According to a recent list published by Baseball America, the Mets have the No. 19 overall farm system in baseball, which is up from No. 27 before the season.
The bump in ranking can mostly be attributed to the emergence of prospects Andres Gimenez, Peter Alonso and Justin Dunn, all of whom now appear on MLB.com's Top 100 Prospect list, whereas they were not on the list this past winter.
According to a small survey of MLB insiders, Gimenez's stock has risen most out of the above names. He was recently promoted to Double-A Binghamton, where, at 19, he is the second-youngest player in the league. His age, as well as his .786 OPS in 15 games so far for Binghamton, have helped get him on the radar of other teams.
I watched him closely during spring training where he showed better pitch-selection than most hitters on the current 25-man roster. He's small, wirey and may never be a home run hitter, but he ostensibly always hits the ball square, super-hard and with a nice, compact, quick, left-handed, slap-style swing. He reminds me of a throwback, Luis Castillo-like No. 2 hitter.
Gimenez played 12 games at second base in 2016, otherwise he's been a shortstop most of his career. This may be partly why the Mets have discussed using Amed Rosario in the outfield, as the NY Post's Kevin Kernan reported earlier this week. Rosario will almost certainly remain at shortstop, which means they may want to consider again getting Gimenez time at second base.
Similarly, Dunn was started to be talked about as being a 'bust.' However, thanks to a well-timed comeback in Double-A this season, his star is also on the rise.
Dunn, 22, was drafted with the team's top pick in 2016, but then missed a full season's worth of games after having Tommy John surgery. In 19 starts this season between Single-A and Double-A, the right-handed Dunn has a 2.97 ERA and 120 strikeouts in 107 innings.
The scouts I talk with that have watched him all felt, and now feel again, that he can easily be a mid-rotation starting pitcher sooner than later, mostly due to his low-90s fastball, slider and ability to work effortlessly work around the strike zone. They all say to elevate his game he'll need to add a bit of strength, which should make his mechanics more stable and sound and hopefully add movement to his currently-heavy fastball.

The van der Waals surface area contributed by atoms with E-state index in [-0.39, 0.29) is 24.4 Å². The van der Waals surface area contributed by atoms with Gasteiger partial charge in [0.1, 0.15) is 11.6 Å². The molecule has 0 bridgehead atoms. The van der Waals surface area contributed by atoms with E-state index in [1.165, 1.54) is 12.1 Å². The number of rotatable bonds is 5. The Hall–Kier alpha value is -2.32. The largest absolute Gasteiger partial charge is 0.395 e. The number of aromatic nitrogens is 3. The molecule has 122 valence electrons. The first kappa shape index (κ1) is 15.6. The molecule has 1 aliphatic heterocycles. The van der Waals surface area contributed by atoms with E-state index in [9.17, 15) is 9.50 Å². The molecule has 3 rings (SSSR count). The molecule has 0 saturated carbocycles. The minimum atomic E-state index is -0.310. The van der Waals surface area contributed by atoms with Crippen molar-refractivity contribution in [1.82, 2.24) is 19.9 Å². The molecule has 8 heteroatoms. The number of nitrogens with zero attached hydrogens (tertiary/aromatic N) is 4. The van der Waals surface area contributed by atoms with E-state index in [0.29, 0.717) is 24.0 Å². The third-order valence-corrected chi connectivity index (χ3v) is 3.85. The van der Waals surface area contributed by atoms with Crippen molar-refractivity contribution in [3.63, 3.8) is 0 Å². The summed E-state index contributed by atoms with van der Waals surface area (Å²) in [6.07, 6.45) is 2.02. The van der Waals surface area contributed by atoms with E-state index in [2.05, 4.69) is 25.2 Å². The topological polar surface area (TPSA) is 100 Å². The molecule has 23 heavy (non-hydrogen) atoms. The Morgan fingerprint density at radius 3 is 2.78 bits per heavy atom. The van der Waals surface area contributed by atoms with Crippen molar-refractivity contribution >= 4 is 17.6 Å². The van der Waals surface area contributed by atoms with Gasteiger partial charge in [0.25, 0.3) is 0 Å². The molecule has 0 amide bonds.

The Mets see Dunn as a starting pitcher, as do most people that watch him. However, I've heard from people in St. Lucie say he'd also be a terrific a closer, which is where he thrived in college throwing close to 100 mph. Also, as a closer, he could eliminate his second-rate off-speed pitches and focus entirely on mixing in just his slider and changeup.
Dunn and Gimenez may be piquing people's interest, but it's Alonso who is receiving the most consistent national attention this season.
"He combines elite exit velocities with strong plate discipline to produce huge right-handed power," Matt Eddy wrote for Baseball America last month after Alonso represented the Mets during MLB's Futures Game. "He profiles as a middle-of-the-order masher."
The 23-year-old Alonso lit up Double-A earlier this season, but stumbled after being promoted to Las Vegas. That has since changed. The first baseman is batting .311 with 8 HR and 30 RBI during his last 22 games, which has renewed calls from fans and radio hosts for him to join the big-league team sooner than later.
Unfortunately, Mets co-GM John Ricco recently said Alonso will likely remain in Triple-A this season.
In either case, Alonso's power and talent will need to be addressed at some point soon, either by him being traded or starting for the Mets next season, because his bat will become too tempting for a big-league team in constant need of more run production.
In addition to the emergence of the above talent, the team's farm system also got a boost this past July after adding flamethrower Franklyn Kilome from the Phillies (in the deal for Asdrubal Cabrera) and 3B William Toffey from the A's (in the deal for Jeurys Familia).
Kilome was once a top 5 prospect for the Phillies, but he started slipping for them during the past year. That said, people that have watched his this season say he still has the potential to be an impact, big-league pitcher within the next two years.